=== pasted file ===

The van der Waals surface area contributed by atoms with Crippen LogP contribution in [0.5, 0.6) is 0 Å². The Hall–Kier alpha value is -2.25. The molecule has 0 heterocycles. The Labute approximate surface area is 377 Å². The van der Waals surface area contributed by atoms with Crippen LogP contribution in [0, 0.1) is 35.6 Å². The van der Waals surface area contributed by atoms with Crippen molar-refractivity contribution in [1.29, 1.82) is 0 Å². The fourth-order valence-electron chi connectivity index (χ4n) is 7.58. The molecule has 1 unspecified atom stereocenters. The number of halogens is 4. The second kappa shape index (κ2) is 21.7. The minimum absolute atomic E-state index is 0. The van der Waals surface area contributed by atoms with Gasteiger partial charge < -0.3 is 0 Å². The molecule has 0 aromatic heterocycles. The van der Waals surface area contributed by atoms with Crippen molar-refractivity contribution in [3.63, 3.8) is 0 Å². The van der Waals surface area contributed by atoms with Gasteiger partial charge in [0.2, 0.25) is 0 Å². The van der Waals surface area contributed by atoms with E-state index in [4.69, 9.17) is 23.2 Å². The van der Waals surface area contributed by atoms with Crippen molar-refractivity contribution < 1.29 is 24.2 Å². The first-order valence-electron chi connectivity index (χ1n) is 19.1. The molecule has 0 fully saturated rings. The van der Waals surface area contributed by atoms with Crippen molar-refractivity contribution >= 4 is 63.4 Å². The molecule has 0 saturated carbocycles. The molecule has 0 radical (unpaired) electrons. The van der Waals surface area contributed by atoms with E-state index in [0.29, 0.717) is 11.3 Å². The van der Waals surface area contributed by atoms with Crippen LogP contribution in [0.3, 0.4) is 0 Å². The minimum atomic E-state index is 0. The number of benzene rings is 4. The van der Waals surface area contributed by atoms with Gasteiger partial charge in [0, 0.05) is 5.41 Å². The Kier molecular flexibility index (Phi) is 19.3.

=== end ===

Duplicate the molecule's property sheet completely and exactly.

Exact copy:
The van der Waals surface area contributed by atoms with Crippen LogP contribution in [0.5, 0.6) is 0 Å². The Hall–Kier alpha value is -2.25. The molecule has 0 heterocycles. The Labute approximate surface area is 377 Å². The van der Waals surface area contributed by atoms with Crippen LogP contribution in [0, 0.1) is 35.6 Å². The van der Waals surface area contributed by atoms with Crippen molar-refractivity contribution in [1.29, 1.82) is 0 Å². The fourth-order valence-electron chi connectivity index (χ4n) is 7.58. The molecule has 1 unspecified atom stereocenters. The number of halogens is 4. The second kappa shape index (κ2) is 21.7. The minimum absolute atomic E-state index is 0. The van der Waals surface area contributed by atoms with Gasteiger partial charge < -0.3 is 0 Å². The molecule has 0 aromatic heterocycles. The van der Waals surface area contributed by atoms with Crippen molar-refractivity contribution in [3.63, 3.8) is 0 Å². The van der Waals surface area contributed by atoms with Gasteiger partial charge in [0.2, 0.25) is 0 Å². The van der Waals surface area contributed by atoms with E-state index in [4.69, 9.17) is 23.2 Å². The van der Waals surface area contributed by atoms with Crippen molar-refractivity contribution < 1.29 is 24.2 Å². The first-order valence-electron chi connectivity index (χ1n) is 19.1. The molecule has 0 fully saturated rings. The van der Waals surface area contributed by atoms with Crippen molar-refractivity contribution >= 4 is 63.4 Å². The molecule has 0 saturated carbocycles. The molecule has 0 radical (unpaired) electrons. The van der Waals surface area contributed by atoms with E-state index in [0.29, 0.717) is 11.3 Å². The van der Waals surface area contributed by atoms with Crippen LogP contribution in [0.3, 0.4) is 0 Å². The minimum atomic E-state index is 0. The number of benzene rings is 4. The van der Waals surface area contributed by atoms with Gasteiger partial charge in [0, 0.05) is 5.41 Å². The Kier molecular flexibility index (Phi) is 19.3.